- He met Lloyd Cole through Fred Maher, his longtime friend/collaborator. Lloyd suggested doing a one-night Beatles cover band.
- MTV didn’t really like his video for “Ugly Truth Rock,” which was a tribute to a movie I can’t remember. He ended up directing the video after arguing with the co-director.
- The strange organ-like sound on the Sweet Relief benefit album is a backwards and sped-up steel slide guitar.
- His song on the No Alternative album is “Superdeformed,” the B-side to “Girlfriend.” And speaking of that, he did meet the “Teenage Female” girl once, although she no longer writes.
- Some of the tracks on the album version of “Someone to Pull the Trigger” were recorded at the BBC session that appears on “Goodfriend.”
- An actual quote? Okay.
Is the stuff you write really as personal as it sounds?
“Well, it’s personal, but it’s not technically personal, so you can’t think each thing was happening to me in my relationship. But the feeling in the song is personal. It’s kind of a hard thing to describe to people, the difference. I’m not saying it’s not personal, but it’s not autobiographical. Except emotionally.”
He didn’t seem to have a clue as to what was happening with how the record company was releasing his singles off Altered Beast. Not that he’s stupid, he just didn’t know what song they would release next, nor could he confirm or deny rumors of a box to hold the five singles from the album, color coded to match the five different CD covers. It seemed like he still doesn’t have much control of what’s happening around him regardless of the fact that he’s the sole creative force.
So what does it all mean? Well, I don’t think people should “kill their heroes.” Then we’d have nothing to aspire to. I learned that heroes are people, too, and as dippy as it sounds, I guess what I mean to say is that I think musicians go from being excited that other people like their music, over a media-hype publicity edge, to a place where they know these kids look up to them, but they’re people after all, and can’t they have a few minutes to themselves? I think if he had known how I felt going into the interview, Matthew might have told me to settle down a bit, that he doesn’t like all the attention, that he’s a very shy person from Nebraska who happened to get lucky. Very lucky. And that it may happen for me someday, but it may not. It may not happen for him any more, but that might be okay. And that while a savior can help, he can’t cure all that ails you, so don’t expect him to.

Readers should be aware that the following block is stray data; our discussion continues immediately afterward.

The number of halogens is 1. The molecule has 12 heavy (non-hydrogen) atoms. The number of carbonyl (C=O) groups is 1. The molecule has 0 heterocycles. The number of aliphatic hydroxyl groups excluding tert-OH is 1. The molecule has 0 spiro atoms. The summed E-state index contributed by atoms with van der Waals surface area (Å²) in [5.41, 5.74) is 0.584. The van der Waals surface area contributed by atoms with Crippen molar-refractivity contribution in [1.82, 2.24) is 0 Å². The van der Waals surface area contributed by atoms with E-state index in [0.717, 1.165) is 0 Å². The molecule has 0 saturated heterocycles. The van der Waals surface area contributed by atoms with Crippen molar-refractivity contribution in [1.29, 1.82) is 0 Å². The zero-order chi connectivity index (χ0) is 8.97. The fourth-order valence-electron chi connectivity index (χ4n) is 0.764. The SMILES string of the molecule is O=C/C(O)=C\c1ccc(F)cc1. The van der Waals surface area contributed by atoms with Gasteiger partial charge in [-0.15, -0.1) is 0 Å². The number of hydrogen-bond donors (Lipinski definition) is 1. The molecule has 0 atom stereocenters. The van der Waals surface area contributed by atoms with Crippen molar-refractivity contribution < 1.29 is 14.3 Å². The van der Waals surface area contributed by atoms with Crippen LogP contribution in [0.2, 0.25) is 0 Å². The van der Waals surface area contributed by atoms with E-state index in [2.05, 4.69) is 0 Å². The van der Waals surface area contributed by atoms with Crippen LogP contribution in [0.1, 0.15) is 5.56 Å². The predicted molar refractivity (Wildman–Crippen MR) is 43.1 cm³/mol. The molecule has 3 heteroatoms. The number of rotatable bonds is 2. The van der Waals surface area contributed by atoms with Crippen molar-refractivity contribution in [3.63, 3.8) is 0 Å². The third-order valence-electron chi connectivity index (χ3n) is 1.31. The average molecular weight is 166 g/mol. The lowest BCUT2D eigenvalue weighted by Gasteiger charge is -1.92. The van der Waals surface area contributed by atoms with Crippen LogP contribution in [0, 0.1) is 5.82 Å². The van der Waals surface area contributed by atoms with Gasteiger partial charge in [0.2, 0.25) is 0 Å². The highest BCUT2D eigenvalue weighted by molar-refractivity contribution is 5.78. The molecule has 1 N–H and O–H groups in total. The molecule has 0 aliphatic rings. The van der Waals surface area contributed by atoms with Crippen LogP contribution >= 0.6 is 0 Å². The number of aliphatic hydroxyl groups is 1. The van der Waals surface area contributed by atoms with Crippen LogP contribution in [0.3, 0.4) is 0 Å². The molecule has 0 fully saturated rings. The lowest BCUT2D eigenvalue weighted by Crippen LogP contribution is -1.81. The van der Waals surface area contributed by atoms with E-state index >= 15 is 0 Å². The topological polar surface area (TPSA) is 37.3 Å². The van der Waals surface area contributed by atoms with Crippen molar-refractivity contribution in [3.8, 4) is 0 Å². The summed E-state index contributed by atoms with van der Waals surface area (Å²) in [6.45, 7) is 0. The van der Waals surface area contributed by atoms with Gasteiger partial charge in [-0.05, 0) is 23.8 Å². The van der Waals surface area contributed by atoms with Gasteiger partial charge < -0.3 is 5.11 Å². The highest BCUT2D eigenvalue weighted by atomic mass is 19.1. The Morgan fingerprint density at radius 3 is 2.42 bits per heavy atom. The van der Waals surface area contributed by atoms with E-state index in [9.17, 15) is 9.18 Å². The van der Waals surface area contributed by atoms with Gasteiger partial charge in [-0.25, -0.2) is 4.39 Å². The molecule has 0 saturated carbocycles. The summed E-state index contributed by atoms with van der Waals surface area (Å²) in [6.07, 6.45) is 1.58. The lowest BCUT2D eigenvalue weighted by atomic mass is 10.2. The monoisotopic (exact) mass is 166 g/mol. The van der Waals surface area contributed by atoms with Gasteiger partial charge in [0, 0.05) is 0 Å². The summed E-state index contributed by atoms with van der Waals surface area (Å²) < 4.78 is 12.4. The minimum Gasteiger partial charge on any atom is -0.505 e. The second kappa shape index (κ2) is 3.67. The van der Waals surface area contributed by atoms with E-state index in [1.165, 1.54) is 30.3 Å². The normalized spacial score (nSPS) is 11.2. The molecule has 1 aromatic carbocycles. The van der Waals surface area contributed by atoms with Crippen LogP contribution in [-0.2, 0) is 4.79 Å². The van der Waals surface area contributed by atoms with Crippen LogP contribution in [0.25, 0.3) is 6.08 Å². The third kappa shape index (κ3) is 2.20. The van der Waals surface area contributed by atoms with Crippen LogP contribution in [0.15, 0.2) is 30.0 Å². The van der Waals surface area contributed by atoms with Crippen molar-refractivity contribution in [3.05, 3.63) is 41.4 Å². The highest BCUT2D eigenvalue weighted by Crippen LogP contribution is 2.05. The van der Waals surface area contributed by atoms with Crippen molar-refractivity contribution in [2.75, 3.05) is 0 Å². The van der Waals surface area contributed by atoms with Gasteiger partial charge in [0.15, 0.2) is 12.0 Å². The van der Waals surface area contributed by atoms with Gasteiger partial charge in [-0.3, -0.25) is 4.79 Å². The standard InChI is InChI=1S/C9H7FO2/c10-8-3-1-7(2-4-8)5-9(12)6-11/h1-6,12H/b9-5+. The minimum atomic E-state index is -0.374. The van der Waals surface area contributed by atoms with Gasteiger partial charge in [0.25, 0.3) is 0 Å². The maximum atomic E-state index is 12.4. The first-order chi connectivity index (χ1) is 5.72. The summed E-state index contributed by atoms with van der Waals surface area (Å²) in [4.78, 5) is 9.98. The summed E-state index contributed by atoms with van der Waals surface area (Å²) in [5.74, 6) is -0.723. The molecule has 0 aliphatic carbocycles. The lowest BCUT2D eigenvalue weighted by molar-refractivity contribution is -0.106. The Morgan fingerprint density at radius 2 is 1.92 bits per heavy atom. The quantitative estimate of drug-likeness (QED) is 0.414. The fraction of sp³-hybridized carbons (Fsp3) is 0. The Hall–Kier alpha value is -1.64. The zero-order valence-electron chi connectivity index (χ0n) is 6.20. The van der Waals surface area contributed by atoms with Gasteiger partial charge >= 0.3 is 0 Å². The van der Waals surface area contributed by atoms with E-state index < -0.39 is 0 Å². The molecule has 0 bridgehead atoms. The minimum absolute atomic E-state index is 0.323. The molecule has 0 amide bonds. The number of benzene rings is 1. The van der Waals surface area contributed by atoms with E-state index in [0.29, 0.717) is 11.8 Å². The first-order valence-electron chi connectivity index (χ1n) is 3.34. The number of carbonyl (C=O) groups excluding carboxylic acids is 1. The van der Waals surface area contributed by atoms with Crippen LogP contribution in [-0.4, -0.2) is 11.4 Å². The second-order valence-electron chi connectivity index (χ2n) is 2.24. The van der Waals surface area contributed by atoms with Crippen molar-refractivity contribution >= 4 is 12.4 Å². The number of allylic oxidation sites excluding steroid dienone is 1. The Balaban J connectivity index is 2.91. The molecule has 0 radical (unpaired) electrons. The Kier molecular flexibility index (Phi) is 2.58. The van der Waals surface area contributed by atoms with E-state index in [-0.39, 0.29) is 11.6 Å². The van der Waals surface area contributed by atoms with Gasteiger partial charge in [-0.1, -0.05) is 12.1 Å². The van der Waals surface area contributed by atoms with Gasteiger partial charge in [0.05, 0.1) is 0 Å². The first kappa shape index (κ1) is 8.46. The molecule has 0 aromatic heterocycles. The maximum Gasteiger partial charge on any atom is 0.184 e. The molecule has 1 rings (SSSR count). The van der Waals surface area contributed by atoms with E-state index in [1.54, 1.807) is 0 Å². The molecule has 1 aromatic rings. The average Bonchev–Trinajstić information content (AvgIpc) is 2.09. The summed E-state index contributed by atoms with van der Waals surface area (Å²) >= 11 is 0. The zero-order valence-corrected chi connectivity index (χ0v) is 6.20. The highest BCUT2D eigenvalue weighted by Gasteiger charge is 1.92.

Yeah, I’d still like to play with him someday, but on equal terms. Which means either he’s comin’ down
or I’m goin’ up.
The Aforementioned “More Blab”:
I don’t think I’ve looked up to people in the same way since then. I might admire someone’s talent, but I don’t really have any “heroes” per se.
“4 : an object of extreme admiration and devotion : IDOL“
That’s pretty hefty to lay on someone. As to why it’s sports figures and musicians and actors a lot in our society, I don’t know. They’re the ones we see all the time. But I think it takes some growing up to see that everyone’s fallible. Like that episode where Bobby Brady idolizes Jesse James and then has a dream where Jesse kills the whole Brady family. Jesse went from Bobby’s object of admiration to…just another guy, doing what he was doing to get by.
Matthew Sweet had no idea what he meant to me then, nor what he means to me now. He’s just a guy, doing what he does in order to get by.
Final thought: I think everyone needs to work on themselves, and if possible, to be a hero to themselves. Looking outside yourself won’t work. It can provide a guide, but everyone ultimately needs to stand on their own.